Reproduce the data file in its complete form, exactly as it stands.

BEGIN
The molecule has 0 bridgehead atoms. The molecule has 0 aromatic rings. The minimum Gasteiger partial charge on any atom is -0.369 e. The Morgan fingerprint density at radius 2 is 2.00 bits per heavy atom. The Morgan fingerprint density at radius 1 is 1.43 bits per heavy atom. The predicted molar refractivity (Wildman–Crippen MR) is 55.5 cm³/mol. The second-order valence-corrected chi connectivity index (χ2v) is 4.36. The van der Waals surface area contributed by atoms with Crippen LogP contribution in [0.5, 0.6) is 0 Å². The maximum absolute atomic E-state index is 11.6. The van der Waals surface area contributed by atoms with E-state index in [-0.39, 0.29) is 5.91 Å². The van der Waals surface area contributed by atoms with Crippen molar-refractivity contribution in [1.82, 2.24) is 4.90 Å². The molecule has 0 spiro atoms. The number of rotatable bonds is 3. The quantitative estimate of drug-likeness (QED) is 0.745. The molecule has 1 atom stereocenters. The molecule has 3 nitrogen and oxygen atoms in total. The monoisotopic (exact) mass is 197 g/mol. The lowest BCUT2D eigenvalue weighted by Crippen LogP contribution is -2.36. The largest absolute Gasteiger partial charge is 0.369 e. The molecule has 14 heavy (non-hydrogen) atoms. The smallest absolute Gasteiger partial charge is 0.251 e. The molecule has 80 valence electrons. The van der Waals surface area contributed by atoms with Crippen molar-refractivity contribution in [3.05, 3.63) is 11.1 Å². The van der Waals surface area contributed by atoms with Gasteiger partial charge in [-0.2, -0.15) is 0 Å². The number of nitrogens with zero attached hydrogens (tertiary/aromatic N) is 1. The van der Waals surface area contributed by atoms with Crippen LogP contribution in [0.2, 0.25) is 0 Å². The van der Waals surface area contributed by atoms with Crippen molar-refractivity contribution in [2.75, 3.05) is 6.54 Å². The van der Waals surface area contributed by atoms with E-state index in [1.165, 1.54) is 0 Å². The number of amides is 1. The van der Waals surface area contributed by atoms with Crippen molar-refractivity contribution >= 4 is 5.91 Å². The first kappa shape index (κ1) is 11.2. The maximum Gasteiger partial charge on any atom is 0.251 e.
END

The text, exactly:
The molecule has 0 bridgehead atoms. The molecule has 0 aromatic rings. The minimum Gasteiger partial charge on any atom is -0.369 e. The Morgan fingerprint density at radius 2 is 2.00 bits per heavy atom. The Morgan fingerprint density at radius 1 is 1.43 bits per heavy atom. The predicted molar refractivity (Wildman–Crippen MR) is 55.5 cm³/mol. The second-order valence-corrected chi connectivity index (χ2v) is 4.36. The van der Waals surface area contributed by atoms with Crippen LogP contribution in [0.5, 0.6) is 0 Å². The maximum absolute atomic E-state index is 11.6. The van der Waals surface area contributed by atoms with E-state index in [-0.39, 0.29) is 5.91 Å². The van der Waals surface area contributed by atoms with Crippen molar-refractivity contribution in [1.82, 2.24) is 4.90 Å². The molecule has 0 spiro atoms. The number of rotatable bonds is 3. The quantitative estimate of drug-likeness (QED) is 0.745. The molecule has 1 atom stereocenters. The molecule has 3 nitrogen and oxygen atoms in total. The monoisotopic (exact) mass is 197 g/mol. The lowest BCUT2D eigenvalue weighted by Crippen LogP contribution is -2.36. The largest absolute Gasteiger partial charge is 0.369 e. The molecule has 14 heavy (non-hydrogen) atoms. The smallest absolute Gasteiger partial charge is 0.251 e. The molecule has 80 valence electrons. The van der Waals surface area contributed by atoms with Crippen molar-refractivity contribution in [3.05, 3.63) is 11.1 Å². The van der Waals surface area contributed by atoms with Gasteiger partial charge in [-0.2, -0.15) is 0 Å². The number of nitrogens with zero attached hydrogens (tertiary/aromatic N) is 1. The van der Waals surface area contributed by atoms with Crippen LogP contribution in [0.2, 0.25) is 0 Å². The van der Waals surface area contributed by atoms with Crippen molar-refractivity contribution in [2.75, 3.05) is 6.54 Å². The van der Waals surface area contributed by atoms with E-state index in [1.165, 1.54) is 0 Å². The number of amides is 1. The van der Waals surface area contributed by atoms with Crippen molar-refractivity contribution >= 4 is 5.91 Å². The first kappa shape index (κ1) is 11.2. The maximum Gasteiger partial charge on any atom is 0.251 e.